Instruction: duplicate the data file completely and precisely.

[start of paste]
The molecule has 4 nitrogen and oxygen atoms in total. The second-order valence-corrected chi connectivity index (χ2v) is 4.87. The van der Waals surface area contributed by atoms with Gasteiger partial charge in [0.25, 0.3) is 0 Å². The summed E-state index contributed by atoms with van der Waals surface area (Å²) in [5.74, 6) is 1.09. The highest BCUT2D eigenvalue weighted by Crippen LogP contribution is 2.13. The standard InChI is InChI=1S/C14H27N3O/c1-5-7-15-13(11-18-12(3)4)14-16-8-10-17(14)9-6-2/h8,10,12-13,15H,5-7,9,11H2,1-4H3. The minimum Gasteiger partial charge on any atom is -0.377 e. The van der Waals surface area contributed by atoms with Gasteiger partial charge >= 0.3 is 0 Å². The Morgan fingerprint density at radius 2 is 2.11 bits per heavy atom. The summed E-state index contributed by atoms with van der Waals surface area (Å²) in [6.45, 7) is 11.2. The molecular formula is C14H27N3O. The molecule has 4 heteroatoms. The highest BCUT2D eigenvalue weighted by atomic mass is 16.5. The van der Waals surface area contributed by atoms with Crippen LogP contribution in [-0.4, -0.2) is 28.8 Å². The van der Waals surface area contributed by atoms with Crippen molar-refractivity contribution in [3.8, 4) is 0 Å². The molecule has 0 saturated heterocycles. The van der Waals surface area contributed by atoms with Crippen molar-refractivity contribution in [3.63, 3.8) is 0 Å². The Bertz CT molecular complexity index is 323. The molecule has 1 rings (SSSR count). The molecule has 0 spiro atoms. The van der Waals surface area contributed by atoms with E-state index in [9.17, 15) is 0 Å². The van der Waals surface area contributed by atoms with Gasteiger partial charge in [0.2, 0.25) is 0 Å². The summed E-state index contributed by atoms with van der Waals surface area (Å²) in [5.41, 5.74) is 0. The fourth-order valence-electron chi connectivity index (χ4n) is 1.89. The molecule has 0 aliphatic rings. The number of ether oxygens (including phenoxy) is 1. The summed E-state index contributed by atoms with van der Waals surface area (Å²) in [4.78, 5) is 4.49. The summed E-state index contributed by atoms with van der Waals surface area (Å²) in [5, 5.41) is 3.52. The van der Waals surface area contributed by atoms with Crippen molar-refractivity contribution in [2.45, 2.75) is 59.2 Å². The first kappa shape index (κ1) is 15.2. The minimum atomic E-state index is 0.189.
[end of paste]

The molecule has 4 nitrogen and oxygen atoms in total. The second-order valence-corrected chi connectivity index (χ2v) is 4.87. The van der Waals surface area contributed by atoms with Gasteiger partial charge in [0.25, 0.3) is 0 Å². The summed E-state index contributed by atoms with van der Waals surface area (Å²) in [5.74, 6) is 1.09. The highest BCUT2D eigenvalue weighted by Crippen LogP contribution is 2.13. The standard InChI is InChI=1S/C14H27N3O/c1-5-7-15-13(11-18-12(3)4)14-16-8-10-17(14)9-6-2/h8,10,12-13,15H,5-7,9,11H2,1-4H3. The minimum Gasteiger partial charge on any atom is -0.377 e. The van der Waals surface area contributed by atoms with Gasteiger partial charge >= 0.3 is 0 Å². The Morgan fingerprint density at radius 2 is 2.11 bits per heavy atom. The summed E-state index contributed by atoms with van der Waals surface area (Å²) in [6.45, 7) is 11.2. The molecular formula is C14H27N3O. The molecule has 4 heteroatoms. The highest BCUT2D eigenvalue weighted by atomic mass is 16.5. The van der Waals surface area contributed by atoms with Crippen LogP contribution in [-0.4, -0.2) is 28.8 Å². The van der Waals surface area contributed by atoms with Crippen molar-refractivity contribution in [3.8, 4) is 0 Å². The molecule has 0 saturated heterocycles. The van der Waals surface area contributed by atoms with Crippen molar-refractivity contribution in [3.63, 3.8) is 0 Å². The Bertz CT molecular complexity index is 323. The molecule has 1 rings (SSSR count). The molecule has 0 spiro atoms. The van der Waals surface area contributed by atoms with E-state index in [9.17, 15) is 0 Å². The van der Waals surface area contributed by atoms with Gasteiger partial charge in [0.2, 0.25) is 0 Å². The summed E-state index contributed by atoms with van der Waals surface area (Å²) in [5.41, 5.74) is 0. The fourth-order valence-electron chi connectivity index (χ4n) is 1.89. The molecule has 0 aliphatic rings. The number of ether oxygens (including phenoxy) is 1. The summed E-state index contributed by atoms with van der Waals surface area (Å²) in [4.78, 5) is 4.49. The summed E-state index contributed by atoms with van der Waals surface area (Å²) in [5, 5.41) is 3.52. The van der Waals surface area contributed by atoms with Crippen molar-refractivity contribution in [2.45, 2.75) is 59.2 Å². The first kappa shape index (κ1) is 15.2. The minimum atomic E-state index is 0.189.